HC Deb 21 May 1895 vol 33 cc1715-6

I beg to ask the Secretary to the Treasury whether he is aware that the Sligo Harbour Commissioners at their last meeting, on 16th May, adopted a resolution complaining that the Collooney and Claremorris line of railway had not yet been opened for traffic; that the Sligo Grand Jury gave a guarantee for this line at the Spring Assizes in 1891; that the Order in Council was granted on 3rd December 1890; and that the construction of the line was commenced in January 1891; who is responsible for the delay in opening this line; and can he state definitely when it will be opened?


The date fixed by the Order in Council for the completion of the line, namely, the 30th June 1895, has not yet arrived. It is hoped that there will not be any undue delay in opening the line to the public.

MR. L. P. HAYDEN (Roscommon, S.)

I beg to ask the Secretary to the Treasury, in reference to his statement that the only counter guarantee which the Treasury have got in respect to Irish Railways is one of £400 per annum from the Waterford and Limerick Company in the case of the Claremorris and Swinford Railway, whether there is also a counter guarantee from the same Company, amounting to £1,326 per annum from the Tuam and Claremorris Railway; and whether the Treasury have taken any account of these counter-guarantees when they state that the limit of their liability has been reached; and, if not, will the Treasury favourably consider the application for the guarantee of £600 per annum in the case of the Castlerea and Ballaghaderreen Railway, particularly if the promoters of that line are prepared to accept and act upon a similar Order in Council to those under which the Loughrea and Attymore and Ballinrobe and Claremorris lines were constructed and worked, until and unless power be obtained to work it as a heavy line, as was done in the case of those railways?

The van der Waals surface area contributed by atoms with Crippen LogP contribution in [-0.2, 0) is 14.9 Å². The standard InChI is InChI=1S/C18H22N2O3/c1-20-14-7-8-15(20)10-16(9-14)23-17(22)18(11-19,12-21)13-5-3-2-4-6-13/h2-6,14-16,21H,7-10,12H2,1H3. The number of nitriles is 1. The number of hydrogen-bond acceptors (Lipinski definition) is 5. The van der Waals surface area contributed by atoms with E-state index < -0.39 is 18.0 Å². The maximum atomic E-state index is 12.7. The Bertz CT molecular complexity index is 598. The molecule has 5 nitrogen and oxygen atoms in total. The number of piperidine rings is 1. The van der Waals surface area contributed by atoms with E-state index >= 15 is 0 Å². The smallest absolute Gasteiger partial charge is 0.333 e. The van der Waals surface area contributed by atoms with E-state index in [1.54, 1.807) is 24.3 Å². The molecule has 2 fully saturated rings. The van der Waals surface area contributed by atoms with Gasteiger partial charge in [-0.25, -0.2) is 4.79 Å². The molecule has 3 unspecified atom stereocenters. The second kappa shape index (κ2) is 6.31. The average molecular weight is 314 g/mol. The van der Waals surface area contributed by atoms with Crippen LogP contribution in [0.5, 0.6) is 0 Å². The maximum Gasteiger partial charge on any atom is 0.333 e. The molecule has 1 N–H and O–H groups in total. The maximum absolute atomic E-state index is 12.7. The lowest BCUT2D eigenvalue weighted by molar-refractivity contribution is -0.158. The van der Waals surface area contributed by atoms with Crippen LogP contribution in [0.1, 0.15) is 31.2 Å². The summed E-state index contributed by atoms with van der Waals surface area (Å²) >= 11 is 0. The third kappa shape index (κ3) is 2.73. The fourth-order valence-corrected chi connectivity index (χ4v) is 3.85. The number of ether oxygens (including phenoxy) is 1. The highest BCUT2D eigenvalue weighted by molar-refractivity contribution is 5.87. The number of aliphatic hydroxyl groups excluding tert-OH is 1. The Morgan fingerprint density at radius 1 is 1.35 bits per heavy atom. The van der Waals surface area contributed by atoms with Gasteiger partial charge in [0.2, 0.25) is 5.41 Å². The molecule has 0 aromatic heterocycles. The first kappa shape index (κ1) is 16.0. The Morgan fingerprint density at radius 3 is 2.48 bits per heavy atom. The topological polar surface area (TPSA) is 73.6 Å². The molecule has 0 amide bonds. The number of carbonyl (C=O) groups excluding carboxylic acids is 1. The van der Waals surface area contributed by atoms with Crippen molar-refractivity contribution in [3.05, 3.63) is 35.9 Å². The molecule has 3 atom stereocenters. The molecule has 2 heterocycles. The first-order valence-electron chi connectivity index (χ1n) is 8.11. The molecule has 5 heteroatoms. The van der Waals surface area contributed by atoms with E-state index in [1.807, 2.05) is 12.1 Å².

The Treasury have no guarantee in the case of the Tuam and Claremorris Railway. The promoters have a covenant from the Waterford and Limerick Railway Company that the latter's contribution to the funds of the former for the term of the agreement shall not be less than £51 a week, and the county guarantee was given on the faith of this arrangement. No such collateral guarantee can be taken into account in calculating the liabilities undertaken by the Treasury under the Tramways Act of 1883.

MR. J. MAINS (Donegal, N.)

I beg to ask the Chief Secretary to the Lord Lieutenant of Ireland whether, having regard to the necessity which exists for the further extension of light railways in certain districts of Ireland, notably the proposed line between Buncrana and Carndonagh, he will consider the advisability of applying to Parliament for a further grant to carry out these most necessary projects?


In a communication which I recently addressed to the hon. Gentleman, I stated that the funds provided by Government for Light Railways in Ireland were exhausted, and that in the event of additional funds being provided for the purpose the case of the proposed line would be considered with that of others. I am afraid I can now only add that the present would not be an opportune time for asking Parliament to make a further grant of money for the purpose indicated.